I kept looking for you at the cemetery. I kept waiting for you to appear amid the cluster of people surrounding the open grave. To come from behind a corner of the tent they had set up to protect the casket from the rain. To spring up from behind a weathered headstone chiseled with the faded name of somebody no one knew anymore.
The rain washes away the sins of the dead’s soul, someone said, and I wanted to say something but did not. Always keeping it inside. You always let it out. I admired that.
Another person said the rain was good luck. If we had good luck we would not be here listening to the rain beating down on this tiny tent in the middle of a graveyard.
I looked again for you when I saw your car. My heart skipped a beat thinking for a second that you had made it after all. I remembered then that R. had driven your car. It seemed right though, that it was his now.
We needed you there to hold us together. Mom needed you there. You were there the night Grandma died. You held me when, for once, I couldn’t keep it inside any longer. You held me that time when my twenty years spilled out in twenty seconds. You took all the pain from me, then took all of it from Mom. Your shoulder still damp with my tears.
You asked if we had holy water, and then sprinkled it on Grandma’s head, hands, and feet. You put a folded towel under her chin to keep her lifeless mouth from going slack. She was ready when they took her.
At the cemetery, the boys grieved in different ways. M.’s mouth such a thin line I almost couldn’t see it anymore; J. off to the side, seams starting to split; R. trying to be stoic, but taking it the hardest. Not surprised, him taking it the hardest. Always that jovial demeanor hiding something else. A façade that could no longer sustain.
I was aware of everyone around me, and yet I felt like I was the only one there just waiting for you. I thought of how the dead always came to you. Someone knocked on the window of your father’s second story bedroom as he lay there dying. Death has come for him someone said.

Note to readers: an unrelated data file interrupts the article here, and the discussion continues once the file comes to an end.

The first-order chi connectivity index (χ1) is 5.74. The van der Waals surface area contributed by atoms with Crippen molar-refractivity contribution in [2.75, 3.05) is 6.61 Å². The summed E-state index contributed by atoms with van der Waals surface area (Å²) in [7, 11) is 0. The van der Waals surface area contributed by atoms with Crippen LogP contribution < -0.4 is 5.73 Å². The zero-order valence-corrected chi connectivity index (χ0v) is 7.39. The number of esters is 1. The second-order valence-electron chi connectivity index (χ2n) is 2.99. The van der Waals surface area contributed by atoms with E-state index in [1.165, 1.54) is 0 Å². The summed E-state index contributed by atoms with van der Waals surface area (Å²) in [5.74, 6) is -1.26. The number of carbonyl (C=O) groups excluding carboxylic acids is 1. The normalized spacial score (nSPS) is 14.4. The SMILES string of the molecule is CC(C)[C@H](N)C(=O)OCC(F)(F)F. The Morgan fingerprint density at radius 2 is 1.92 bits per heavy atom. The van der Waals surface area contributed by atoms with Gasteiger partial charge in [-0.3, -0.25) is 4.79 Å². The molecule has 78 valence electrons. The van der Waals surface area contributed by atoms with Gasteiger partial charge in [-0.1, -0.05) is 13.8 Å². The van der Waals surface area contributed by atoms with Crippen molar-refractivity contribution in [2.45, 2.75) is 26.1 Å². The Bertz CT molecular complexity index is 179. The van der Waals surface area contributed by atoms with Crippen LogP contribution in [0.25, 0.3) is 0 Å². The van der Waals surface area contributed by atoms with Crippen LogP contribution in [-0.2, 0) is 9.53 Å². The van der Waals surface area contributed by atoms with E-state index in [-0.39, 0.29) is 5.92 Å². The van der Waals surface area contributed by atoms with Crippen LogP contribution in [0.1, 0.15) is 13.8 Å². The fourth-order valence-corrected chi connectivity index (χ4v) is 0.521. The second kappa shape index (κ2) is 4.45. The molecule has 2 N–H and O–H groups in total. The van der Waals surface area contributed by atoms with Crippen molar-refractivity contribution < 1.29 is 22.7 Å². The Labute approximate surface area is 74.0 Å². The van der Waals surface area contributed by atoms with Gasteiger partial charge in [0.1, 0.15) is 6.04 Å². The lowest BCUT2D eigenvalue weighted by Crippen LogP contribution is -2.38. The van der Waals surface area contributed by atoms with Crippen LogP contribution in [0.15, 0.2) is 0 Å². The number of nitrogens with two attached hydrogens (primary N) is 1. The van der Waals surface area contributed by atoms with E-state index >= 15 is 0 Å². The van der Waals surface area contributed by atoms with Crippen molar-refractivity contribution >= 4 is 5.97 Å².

At your old house a man appeared in your garden like a film reel, flickering in silver, playing on a loop. You looked him in the eye, a garden spade in one hand like a dagger. This is my house now. You have to leave. You never saw him again. They always listened to you.
Finally, at the end, the orbs of light that appeared in your bedroom. I just want to be with my parents. You reached out to touch them.
I remember getting the call from Mom while I was away at college. She told me about it through sobs. It’s everywhere. I wasn’t worried though. I thought that you would simply drive it away like you did with the man in your garden. You fought for longer than they expected. They didn’t know you, how stubborn you were. I think that stubbornness is underrated.
It could not go on forever, although I thought it would. A world without end.
At the cemetery I took one last look for you as the service concluded. The priest let us sprinkle holy water on the casket, and as I stood before it, I had to face that you had been there the whole time in that little box. It was a coffin that monks made just for you in the style of their own. The wood not red or brown, but almost purple, your favorite color. It was simple though you were not.
It was fitting that we brought you to be buried at the monastery where you were born. Everything had come full circle. All beginnings lead to an end, and sometimes that end is exactly where we started.
As they lowered the casket I thought about how you had been in my room the night before. How my radio had been softly playing when I walked in, a strange song with a dissonant beat on a station I never listened to, and couldn’t find again after I turned the radio back on. You always talked about how spirits liked to toy with electronics. The television in your apartment would turn on and off for no reason, and you thought you saw a face in it one time.
Mom asks now all the time if you’re with her. Sometimes she sees something moving out of the corner of her eye. On vacation she asked again, are you with me? She saw a perfume bottle with your name on it twenty minutes later.
At the cemetery I looked at the green hills surrounding us, still and mellow, washed clean. Just Mom and I were there then. The grave filled in, a bouquet of bright flowers crowning the fresh soil. I thought about you being there forever. Some thought it was sad to leave you there alone, but I didn’t. You always liked being alone, and the rain had ebbed, faint sunbeams seeping through the clouds.
Patrick Thornton is an MFA candidate in Columbia College Chicago’s Creative Nonfiction Program. He is also a Graduate Student Instructor and a reader for Hotel Amerika. Patrick has performed his work in Listen To Your Mother, a national reading series featuring local writers. This is his first published piece, and he is most grateful to the good folks at Ghost Proposal.